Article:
PGT preparation, relatives

Test covered by the reimbursement:
Clinical expertise code:
Test without reimbursement:
Peripheral blood, Buccal swab
Turnover time:
4 weeks
2 weeks


Peripheral blood | 1x 3 ml of whole blood in K3 EDTA tube
Storage after examination: week after the report is issued 2 – 8°C
Buccal swab | 2x swab stick for buccal swab collection
Storage after examination: week after the report is issued 2 – 8°C
Isolated DNA from blood | 10–100 ng/μL of isolated DNA from blood in a PCR tube of at least 15 μL.
Storage after examination: stored in a DNA archive without restriction 15°C

Quick test description:

DNA testing of the patient’s relatives by karyomapping (SNP array) to determine the parental origin of chromosome segments in the examined embryos and to possibly detect various types of genetic disorders, including monogenic ones.

Test details:

To perform PGT by karyomapping, it is always necessary to include samples of other relatives (including the partner) obtained by isolating DNA from a suitable primary material, which is ideally peripheral blood. The examination then proceeds by DNA analysis of the patient and relatives together with amplified embryo DNA using SNP array technology. By detecting fluorescence on a special chip, it is possible to determine the nucleotide composition and therefore the genotype of individual tags (SNPs) at precisely defined positions in the human genome. Approximately 700,000 SNPs covering all chromosomes and the entire genome are used for the analysis. By evaluating the fluorescence intensity in two channels for all SNPs on the chip, information about the genotype and allele ratio between the SNPs and the whole genome is obtained. SNP alleles are transmitted from parents to offspring on the principle of Mendelian inheritance. In the last phase, the obtained SNP data are digitally evaluated by a series of applications in order to obtain informative SNP markers suitable for determining the genotype of the embryo in the gene tested.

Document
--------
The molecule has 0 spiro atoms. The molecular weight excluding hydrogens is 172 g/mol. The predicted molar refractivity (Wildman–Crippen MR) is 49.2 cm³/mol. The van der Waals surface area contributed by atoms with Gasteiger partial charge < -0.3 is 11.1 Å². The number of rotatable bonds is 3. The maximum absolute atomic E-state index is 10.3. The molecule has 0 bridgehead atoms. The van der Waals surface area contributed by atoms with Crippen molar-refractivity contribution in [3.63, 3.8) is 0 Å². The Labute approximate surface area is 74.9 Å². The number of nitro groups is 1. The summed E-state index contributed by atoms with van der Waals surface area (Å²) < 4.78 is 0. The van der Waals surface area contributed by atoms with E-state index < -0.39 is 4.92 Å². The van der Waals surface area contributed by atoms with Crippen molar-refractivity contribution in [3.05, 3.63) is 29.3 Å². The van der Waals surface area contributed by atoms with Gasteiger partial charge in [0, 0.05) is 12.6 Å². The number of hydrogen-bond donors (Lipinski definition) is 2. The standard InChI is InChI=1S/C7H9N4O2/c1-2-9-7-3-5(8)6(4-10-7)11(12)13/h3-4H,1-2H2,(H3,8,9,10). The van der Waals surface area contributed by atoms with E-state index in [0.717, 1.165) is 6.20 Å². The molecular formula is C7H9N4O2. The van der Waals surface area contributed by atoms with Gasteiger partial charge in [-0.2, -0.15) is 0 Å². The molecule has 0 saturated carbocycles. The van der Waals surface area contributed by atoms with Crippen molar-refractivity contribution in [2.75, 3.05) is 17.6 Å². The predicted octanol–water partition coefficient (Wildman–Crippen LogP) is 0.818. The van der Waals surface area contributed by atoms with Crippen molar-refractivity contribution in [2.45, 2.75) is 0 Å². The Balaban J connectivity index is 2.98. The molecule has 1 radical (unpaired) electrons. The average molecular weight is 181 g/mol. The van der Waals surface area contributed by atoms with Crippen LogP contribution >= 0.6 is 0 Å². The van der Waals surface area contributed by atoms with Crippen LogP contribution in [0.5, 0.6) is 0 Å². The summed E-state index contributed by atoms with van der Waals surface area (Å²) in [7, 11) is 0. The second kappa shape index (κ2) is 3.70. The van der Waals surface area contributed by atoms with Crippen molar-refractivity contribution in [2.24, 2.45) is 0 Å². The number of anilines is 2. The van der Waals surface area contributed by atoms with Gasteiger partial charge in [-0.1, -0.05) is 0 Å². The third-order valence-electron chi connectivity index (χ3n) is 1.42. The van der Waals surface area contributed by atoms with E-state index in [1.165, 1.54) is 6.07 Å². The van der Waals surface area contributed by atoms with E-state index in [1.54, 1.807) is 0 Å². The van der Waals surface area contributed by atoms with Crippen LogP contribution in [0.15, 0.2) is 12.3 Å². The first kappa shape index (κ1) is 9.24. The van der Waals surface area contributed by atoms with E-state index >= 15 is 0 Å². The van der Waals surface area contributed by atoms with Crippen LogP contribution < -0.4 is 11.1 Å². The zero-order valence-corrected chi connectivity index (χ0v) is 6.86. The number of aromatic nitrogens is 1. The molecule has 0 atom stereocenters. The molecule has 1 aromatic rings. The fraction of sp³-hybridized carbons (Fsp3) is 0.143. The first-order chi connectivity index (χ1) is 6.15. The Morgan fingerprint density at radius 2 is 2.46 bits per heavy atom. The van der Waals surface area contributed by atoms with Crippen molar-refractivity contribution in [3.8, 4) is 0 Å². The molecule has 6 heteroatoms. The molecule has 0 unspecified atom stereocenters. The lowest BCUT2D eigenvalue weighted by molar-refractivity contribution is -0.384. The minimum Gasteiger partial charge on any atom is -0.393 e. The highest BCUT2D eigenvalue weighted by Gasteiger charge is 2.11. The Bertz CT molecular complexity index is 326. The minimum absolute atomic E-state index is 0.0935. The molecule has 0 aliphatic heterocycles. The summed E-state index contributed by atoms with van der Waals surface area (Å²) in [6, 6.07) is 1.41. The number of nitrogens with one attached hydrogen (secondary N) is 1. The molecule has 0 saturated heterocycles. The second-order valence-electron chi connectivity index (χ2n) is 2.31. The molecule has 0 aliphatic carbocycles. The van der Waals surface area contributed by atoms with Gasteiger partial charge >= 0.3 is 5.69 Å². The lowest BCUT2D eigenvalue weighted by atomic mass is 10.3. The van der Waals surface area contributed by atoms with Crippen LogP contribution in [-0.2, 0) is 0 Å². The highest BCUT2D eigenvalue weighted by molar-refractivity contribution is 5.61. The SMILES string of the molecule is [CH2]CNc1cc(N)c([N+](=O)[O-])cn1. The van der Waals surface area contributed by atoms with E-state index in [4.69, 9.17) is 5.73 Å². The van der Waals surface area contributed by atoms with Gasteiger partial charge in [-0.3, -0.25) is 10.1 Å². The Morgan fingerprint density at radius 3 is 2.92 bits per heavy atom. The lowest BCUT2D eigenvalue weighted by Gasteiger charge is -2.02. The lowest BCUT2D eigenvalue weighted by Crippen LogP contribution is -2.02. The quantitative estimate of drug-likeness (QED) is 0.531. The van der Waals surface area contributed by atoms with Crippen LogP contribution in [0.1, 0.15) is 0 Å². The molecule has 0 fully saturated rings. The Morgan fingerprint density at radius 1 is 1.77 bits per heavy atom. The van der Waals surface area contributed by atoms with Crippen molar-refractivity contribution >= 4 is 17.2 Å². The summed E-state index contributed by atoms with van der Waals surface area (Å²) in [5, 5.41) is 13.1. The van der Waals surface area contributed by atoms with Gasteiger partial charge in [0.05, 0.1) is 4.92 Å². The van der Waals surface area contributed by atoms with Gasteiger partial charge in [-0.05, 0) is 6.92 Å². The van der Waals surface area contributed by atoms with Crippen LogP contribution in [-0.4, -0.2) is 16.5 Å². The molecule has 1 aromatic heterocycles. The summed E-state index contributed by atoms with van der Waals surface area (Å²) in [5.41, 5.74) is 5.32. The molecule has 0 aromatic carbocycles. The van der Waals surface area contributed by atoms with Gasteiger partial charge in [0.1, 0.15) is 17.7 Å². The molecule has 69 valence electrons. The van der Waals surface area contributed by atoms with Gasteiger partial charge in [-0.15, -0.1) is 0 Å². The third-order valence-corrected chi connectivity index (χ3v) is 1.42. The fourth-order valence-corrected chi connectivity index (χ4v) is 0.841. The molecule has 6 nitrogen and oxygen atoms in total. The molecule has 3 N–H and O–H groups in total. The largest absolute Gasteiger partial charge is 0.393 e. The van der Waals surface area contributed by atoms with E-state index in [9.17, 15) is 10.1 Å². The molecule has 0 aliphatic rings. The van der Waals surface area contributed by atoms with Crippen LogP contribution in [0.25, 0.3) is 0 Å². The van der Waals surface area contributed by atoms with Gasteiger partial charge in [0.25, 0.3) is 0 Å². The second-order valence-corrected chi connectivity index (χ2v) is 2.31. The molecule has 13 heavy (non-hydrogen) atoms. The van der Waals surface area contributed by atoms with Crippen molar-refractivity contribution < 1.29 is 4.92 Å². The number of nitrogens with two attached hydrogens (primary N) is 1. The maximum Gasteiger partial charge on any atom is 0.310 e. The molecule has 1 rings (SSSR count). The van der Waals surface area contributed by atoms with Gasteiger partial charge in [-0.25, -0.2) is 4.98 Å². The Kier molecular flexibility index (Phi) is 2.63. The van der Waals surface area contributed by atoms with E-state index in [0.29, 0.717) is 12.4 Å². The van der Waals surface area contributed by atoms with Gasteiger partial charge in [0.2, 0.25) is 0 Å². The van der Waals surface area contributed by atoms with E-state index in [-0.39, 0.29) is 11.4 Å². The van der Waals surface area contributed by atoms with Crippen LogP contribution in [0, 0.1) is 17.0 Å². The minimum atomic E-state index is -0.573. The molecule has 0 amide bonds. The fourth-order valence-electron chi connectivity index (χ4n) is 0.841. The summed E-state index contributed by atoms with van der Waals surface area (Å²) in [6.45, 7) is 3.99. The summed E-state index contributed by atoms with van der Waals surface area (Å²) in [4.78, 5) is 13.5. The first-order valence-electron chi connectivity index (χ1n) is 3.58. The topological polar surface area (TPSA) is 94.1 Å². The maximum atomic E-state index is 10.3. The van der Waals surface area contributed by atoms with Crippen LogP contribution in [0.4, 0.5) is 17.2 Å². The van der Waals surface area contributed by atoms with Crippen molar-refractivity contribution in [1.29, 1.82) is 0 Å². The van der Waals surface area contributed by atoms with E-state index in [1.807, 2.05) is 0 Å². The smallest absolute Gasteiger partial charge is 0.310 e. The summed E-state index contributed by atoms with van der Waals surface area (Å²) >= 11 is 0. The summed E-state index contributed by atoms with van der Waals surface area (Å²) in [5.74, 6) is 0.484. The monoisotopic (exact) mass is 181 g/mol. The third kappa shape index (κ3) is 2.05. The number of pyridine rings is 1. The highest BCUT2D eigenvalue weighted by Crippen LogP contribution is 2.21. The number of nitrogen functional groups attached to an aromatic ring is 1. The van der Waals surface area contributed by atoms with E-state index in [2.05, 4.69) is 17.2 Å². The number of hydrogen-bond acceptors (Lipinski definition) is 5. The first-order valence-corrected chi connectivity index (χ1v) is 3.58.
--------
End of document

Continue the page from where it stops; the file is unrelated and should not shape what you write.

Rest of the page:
Embryo genotyping is performed using the method of indirect genetic diagnosis, where instead of the mutation itself, SNP markers that are bound to it (on one strand of DNA) are tested. The set of all SNP markers in association with a mutant or normal allele is called a haplotype. To determine the haplotype, SNP markers are used that are evaluated as informative within the framework of a joint SNP analysis of a trio of samples – patient, partner and relative. The basic prerequisite for the correct determination of the haplotype in association with a mutant or normal allele is the correctly determined genotype of the individual based on previous genetic testing and knowledge of relations within the trio. The reliability of embryo genotyping depends on the quality and reliability of the information used for binding analysis. A good quality and reliable reports on the results of genetic testing from an accredited laboratory should be supplied together with a sample of a relative. If no such report is available, appropriate predictive testing should be indicated to determine the genotype of the relative. In the case of an informative result of binding analysis in a trio, it is possible to use a DNA sample of another relative to determine the haplotypes, or to perform direct detection of the mutation in amplified DNA from embryos within PGT-M.